'Jane Doe' experience and sons' haemophilia inspire identity watch video

IAIN MCGREGOR/Stuff.co.nz

Hemophiliac Joel Wilson demonstrates the special medical alert and identification watch his mother Tracy Austin invented.

Tracy Austin had two compelling reasons for inventing a watch that reveals vital personal and health details when scanned with a cell phone.  

Her sons - Joel, 12, and Levi, 14 - have mild hemophilia and they hated wearing clunky medical alert bracelets because people constantly asked "what's wrong with you?"

But Joel happily wears his dual purpose Mimark​ recognizer​ watch. "It's so cool. Now it's like, where did you get one of them?"

Mimark recognizer watches have a QR code that can be scanned with a cell phone to reveal personal and medical information.
IAIN MCGREGOR/FAIRFAX NZ

Mimark recognizer watches have a QR code that can be scanned with a cell phone to reveal personal and medical information.

It also provides peace of mind for his mother. "When he's got it on I relax that much more because I know if something happens, someone can get his information . . . It takes away the fear of letting your kids go off and explore," she said.

Austin, from Christchurch, could have done with her invention many years ago when she suffered serious injuries in a cycling crash.

Because she was not carrying identification, she was admitted to hospital as a Jane Doe and it was some time before family and friends were made aware of the crash. "I was flatting and my parents and flatmates assumed I was at my boyfriend's [house]."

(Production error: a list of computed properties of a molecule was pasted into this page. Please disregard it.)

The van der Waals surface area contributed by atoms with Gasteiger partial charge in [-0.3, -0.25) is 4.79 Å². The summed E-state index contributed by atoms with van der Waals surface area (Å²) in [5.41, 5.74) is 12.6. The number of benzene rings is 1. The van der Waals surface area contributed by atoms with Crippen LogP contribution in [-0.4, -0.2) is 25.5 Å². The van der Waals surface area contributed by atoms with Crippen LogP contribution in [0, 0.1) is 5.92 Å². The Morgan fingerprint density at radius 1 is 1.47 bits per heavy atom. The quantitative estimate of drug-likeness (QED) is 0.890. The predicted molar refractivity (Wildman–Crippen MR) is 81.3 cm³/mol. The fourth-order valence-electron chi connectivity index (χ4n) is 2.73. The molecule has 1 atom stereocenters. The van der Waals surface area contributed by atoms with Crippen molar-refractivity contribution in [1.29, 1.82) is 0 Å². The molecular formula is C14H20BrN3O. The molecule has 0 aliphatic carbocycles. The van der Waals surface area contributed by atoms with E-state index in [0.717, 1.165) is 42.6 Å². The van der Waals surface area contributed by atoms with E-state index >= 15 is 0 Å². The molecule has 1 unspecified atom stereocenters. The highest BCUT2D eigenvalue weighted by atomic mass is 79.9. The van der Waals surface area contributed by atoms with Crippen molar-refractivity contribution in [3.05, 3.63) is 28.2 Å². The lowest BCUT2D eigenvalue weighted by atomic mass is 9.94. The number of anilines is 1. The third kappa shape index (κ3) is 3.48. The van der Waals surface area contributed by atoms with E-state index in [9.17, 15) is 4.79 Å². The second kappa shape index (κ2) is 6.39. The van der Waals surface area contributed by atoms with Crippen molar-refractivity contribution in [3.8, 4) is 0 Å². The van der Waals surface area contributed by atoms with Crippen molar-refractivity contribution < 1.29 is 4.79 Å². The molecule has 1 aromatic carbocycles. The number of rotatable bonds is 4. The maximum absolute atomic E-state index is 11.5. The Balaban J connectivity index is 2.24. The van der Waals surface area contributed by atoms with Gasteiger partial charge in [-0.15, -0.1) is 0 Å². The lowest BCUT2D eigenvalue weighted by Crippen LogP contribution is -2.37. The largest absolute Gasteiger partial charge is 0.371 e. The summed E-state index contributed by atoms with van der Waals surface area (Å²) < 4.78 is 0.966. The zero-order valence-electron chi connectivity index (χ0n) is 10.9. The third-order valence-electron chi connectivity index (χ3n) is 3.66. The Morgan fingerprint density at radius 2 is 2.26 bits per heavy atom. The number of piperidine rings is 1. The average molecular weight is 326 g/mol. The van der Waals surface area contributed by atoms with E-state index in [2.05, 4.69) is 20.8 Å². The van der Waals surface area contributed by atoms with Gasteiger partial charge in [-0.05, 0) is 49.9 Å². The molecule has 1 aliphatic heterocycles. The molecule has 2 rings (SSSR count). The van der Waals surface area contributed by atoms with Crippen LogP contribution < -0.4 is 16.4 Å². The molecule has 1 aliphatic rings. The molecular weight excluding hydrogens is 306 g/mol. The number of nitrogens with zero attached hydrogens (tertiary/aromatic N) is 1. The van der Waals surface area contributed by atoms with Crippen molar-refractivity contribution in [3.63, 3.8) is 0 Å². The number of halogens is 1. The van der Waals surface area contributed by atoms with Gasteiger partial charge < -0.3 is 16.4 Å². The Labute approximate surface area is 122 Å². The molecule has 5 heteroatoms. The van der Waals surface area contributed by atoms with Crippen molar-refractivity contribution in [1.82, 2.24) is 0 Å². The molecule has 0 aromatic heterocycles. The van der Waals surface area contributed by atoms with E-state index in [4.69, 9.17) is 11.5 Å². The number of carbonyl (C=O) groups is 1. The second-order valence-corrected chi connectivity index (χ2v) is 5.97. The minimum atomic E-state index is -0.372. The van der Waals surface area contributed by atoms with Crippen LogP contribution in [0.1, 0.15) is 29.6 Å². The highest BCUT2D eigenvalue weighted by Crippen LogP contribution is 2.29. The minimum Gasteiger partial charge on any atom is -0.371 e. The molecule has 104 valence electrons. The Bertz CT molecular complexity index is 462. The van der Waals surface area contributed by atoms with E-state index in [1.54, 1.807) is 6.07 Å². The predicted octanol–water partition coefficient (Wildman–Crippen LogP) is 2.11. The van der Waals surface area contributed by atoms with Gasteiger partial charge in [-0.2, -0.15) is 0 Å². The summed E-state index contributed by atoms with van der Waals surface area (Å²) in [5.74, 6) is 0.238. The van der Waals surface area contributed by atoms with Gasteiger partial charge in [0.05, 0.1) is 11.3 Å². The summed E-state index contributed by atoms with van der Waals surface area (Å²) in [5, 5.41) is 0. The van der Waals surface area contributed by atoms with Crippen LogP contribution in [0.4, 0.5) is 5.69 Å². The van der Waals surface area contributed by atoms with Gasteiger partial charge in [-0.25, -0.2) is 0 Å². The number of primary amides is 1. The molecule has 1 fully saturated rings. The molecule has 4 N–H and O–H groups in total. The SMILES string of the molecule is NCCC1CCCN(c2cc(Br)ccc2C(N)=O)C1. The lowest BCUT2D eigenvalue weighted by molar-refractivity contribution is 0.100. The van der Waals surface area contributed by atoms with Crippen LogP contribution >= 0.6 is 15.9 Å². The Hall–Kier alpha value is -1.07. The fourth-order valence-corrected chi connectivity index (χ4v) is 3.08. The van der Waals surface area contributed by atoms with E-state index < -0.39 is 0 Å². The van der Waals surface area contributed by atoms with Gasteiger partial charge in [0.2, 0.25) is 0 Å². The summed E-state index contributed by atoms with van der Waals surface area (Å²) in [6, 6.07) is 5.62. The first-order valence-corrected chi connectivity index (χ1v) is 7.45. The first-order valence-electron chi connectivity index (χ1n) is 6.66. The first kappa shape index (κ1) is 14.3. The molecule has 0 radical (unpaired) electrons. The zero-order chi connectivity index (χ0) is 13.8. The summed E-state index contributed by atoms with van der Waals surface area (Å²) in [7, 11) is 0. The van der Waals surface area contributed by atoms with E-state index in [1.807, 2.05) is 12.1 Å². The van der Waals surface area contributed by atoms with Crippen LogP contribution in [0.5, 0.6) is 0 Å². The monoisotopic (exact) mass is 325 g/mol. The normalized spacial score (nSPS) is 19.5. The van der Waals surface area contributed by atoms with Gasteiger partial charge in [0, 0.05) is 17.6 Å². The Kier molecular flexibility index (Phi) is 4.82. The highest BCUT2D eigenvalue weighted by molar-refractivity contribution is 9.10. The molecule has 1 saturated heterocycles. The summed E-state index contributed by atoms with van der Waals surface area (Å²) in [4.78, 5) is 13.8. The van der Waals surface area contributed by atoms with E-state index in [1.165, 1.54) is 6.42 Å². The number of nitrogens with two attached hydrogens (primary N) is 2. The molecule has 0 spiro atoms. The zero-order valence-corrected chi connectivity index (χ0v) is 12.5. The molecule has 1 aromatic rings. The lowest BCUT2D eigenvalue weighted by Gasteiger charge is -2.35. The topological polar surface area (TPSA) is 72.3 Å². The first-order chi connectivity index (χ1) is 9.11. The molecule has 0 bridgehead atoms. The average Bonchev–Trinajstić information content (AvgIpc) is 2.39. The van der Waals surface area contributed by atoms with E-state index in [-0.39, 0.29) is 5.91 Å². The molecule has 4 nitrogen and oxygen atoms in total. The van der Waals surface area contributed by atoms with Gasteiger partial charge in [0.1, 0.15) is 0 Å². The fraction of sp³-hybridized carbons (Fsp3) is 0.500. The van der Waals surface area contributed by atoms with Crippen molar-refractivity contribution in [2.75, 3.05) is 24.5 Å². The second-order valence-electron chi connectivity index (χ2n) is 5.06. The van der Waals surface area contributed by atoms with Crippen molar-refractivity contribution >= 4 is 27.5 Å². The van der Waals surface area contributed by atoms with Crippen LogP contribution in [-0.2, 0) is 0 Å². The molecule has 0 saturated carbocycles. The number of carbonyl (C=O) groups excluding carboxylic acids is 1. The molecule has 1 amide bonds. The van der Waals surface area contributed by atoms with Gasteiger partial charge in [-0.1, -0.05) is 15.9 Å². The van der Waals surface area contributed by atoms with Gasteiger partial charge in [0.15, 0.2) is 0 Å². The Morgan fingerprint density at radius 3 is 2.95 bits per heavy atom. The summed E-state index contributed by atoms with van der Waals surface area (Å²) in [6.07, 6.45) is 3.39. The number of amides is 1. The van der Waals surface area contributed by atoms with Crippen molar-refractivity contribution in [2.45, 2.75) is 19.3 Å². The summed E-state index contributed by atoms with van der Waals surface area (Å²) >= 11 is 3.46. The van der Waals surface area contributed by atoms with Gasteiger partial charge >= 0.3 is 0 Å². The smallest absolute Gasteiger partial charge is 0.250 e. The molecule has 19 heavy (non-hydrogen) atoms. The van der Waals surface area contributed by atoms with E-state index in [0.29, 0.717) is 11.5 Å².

With a recogniser watch, it would have taken just seconds for paramedics and anyone else on the scene to access her identity, emergency contacts, the name of her doctor, allergies and other health information.

Austin said some elderly folk might not be accustomed to scanning, "but every nana these days can text", so as well as the scannable QR code, personal information is available by texting a number on the wristband. 

Children were her target market, but sportspeople into activities such as solo mountain biking were also showing an interest, and extra adhesive QR codes were available to stick on bike helmets or handlebars. 

As part of her research, Austin ran focus groups with year seven and eight students at Cathedral Grammar School.

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Their feedback persuaded her not to include a tracking device in the watch because they objected to being tracked. "If they didn't want to be tracked they wouldn't wear it," she said.

Talbot Technologies made the watches in Christchurch and they sold for just under $100, plus an annual $20 fee for maintaining online profiles. 

Three weeks after they hit the market, online sales of the first 5000 watches were going so well, Austin was considering a second run. 

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